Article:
Malaysia is Like a Plate of Nasi Kandar


“You can travel the world, see the sights, hear the slang and sounds, breathe fragrance otherwise foreign to you and taste exotic food. But home is where the spice and rice is more than nice – especially 7am nasi kandar.” – Jahabar Sadiq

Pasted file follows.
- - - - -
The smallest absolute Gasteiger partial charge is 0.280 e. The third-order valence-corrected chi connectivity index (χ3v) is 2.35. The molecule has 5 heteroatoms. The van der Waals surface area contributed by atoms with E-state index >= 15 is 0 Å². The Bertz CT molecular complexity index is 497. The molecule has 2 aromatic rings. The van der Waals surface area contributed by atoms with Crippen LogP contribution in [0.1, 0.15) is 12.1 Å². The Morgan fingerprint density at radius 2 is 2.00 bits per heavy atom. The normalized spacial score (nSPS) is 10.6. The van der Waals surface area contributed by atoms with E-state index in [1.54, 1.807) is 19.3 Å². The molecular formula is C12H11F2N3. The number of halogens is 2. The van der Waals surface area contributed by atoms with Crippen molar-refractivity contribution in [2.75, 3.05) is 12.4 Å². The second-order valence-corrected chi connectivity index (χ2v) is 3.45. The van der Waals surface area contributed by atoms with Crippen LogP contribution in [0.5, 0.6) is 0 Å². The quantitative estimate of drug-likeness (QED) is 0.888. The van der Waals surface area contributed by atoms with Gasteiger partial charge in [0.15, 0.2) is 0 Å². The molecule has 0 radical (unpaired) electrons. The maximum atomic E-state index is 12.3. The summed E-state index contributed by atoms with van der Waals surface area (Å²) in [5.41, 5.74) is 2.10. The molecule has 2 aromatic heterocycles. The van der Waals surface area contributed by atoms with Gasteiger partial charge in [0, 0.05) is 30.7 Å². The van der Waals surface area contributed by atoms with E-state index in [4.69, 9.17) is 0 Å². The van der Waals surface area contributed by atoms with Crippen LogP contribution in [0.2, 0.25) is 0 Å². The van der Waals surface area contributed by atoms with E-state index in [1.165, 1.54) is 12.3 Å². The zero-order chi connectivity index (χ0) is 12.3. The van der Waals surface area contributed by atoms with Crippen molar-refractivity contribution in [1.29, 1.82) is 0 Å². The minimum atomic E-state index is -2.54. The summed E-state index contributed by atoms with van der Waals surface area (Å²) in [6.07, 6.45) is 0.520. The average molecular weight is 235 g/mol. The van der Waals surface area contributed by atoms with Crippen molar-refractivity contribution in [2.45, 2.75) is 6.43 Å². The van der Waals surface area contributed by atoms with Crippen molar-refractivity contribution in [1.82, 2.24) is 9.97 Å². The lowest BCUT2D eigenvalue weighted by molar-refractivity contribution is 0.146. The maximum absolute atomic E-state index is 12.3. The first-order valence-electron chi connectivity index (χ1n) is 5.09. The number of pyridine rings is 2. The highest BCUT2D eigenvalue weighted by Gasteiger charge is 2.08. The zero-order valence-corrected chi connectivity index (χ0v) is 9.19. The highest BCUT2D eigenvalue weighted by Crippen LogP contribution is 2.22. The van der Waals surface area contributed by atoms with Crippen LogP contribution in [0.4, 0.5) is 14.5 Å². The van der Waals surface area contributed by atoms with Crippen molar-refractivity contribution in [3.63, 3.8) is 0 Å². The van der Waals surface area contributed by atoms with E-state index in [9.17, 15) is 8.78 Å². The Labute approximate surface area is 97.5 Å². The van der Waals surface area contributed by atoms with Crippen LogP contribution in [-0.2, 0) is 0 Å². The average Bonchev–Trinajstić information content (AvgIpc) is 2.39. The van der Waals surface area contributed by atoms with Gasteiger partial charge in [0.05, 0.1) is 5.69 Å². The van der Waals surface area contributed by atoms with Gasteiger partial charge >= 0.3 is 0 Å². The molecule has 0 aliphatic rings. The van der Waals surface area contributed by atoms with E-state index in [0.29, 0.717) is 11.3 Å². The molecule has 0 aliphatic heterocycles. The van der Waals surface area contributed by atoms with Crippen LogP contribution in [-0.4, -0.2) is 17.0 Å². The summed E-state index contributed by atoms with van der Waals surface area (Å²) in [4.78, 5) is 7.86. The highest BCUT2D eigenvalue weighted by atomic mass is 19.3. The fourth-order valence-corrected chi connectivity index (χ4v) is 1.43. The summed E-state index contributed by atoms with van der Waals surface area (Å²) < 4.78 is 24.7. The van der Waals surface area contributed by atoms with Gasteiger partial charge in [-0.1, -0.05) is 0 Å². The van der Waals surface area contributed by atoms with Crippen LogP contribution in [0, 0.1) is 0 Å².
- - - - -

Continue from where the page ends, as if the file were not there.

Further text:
Nasi Kandar as we know it today would be almost unrecognisable to those living during the time of its origin. In the bustling streets of colonial George Town, meandering their way among Indian-Muslim immigrants who were mainly merchants, traders and labourers, were men who carried two baskets of rice and dishes on a wooden pole. The aroma of fresh, hot food would precede their arrival, and workers would swarm them as soon as they put down their pole. There, by the roadside, were the beginnings of a veritable Malaysian institution.

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